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SEATTLE - Federal authorities have reopened a criminal investigation into the January 2000 crash of Alaska Airlines Flight 261, the airline's parent company disclosed Wednesday.
Alaska Air Group, based in Seattle, made the disclosure in its annual financial report, filed with the Securities and Exchange Commission.
Officials at the U.S. attorney's office in San Francisco did not return calls seeking comment.
Flight 261 was headed to San Francisco from Mexico on Jan. 31, 2000, when it crashed into the Pacific Ocean off Port Hueneme, Calif., killing all 88 passengers and crew members.
The U.S. attorney's office had been investigating maintenance practices at the company's Oakland, Calif., base before the crash. It expanded the investigation to include the plane lost in the Flight 261 crash.
In December 2001, the office closed the pre-crash portion of the inquiry without filing criminal charges, but put the rest of the matter on hold while the National Transportation Safety Board conducted its investigation.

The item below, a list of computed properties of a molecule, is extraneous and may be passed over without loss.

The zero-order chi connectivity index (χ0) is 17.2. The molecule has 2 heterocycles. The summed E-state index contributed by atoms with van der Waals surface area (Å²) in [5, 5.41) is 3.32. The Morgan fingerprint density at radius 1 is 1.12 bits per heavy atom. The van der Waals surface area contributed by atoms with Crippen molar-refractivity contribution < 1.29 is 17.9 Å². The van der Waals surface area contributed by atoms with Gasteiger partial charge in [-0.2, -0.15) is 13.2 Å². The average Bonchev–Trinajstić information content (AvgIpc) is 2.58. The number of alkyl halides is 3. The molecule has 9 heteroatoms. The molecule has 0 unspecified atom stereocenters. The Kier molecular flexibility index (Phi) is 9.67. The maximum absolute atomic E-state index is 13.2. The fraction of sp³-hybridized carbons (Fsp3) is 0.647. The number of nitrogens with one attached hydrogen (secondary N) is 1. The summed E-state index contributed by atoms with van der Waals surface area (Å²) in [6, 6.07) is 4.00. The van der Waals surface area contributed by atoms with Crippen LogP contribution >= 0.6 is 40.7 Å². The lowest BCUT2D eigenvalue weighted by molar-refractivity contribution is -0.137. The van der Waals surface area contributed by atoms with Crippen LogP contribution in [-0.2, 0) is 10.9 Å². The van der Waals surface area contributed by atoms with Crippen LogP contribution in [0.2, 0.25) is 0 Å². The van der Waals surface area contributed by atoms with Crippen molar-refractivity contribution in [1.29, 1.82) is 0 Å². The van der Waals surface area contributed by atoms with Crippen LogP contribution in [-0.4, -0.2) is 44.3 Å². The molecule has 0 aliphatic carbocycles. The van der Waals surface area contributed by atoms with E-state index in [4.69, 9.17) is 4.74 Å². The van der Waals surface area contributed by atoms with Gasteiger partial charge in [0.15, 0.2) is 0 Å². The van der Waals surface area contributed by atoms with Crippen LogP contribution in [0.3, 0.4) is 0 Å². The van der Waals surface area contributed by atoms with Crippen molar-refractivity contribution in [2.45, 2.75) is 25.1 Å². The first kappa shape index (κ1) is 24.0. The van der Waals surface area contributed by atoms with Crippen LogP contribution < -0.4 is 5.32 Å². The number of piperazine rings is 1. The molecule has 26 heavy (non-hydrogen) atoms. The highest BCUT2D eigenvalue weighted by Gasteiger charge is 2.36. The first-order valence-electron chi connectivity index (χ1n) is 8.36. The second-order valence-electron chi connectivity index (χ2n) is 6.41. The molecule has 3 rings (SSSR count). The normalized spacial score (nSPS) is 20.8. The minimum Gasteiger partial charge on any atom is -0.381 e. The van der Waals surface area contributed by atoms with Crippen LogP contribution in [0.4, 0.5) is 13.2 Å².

Almost from the beginning, safety investigators focused on a lack of grease on the jet's jackscrew, a tail component that helps move the plane's horizontal stabilizer and sets the angle of flight.
In December, the NTSB ruled that shoddy maintenance was the reason for a lack of grease, excessive wear and the eventual failure of the jackscrew.
Following that ruling, the U.S. attorney's office in San Francisco reactivated its investigation "in order to review it in light of the final NTSB report," the company said in its SEC filing.
Alaska Airlines spokesman Jack Evans said the company expected the inquiry to be resumed. The company declined to comment further.
But the daughter of two victims aboard Flight 261 applauded the decision.
"All of us are basically jubilant that the (federal government) has decided to reopen the case because we know there's something there," said Paige Stockley of Seattle, whose parents were both killed in the crash.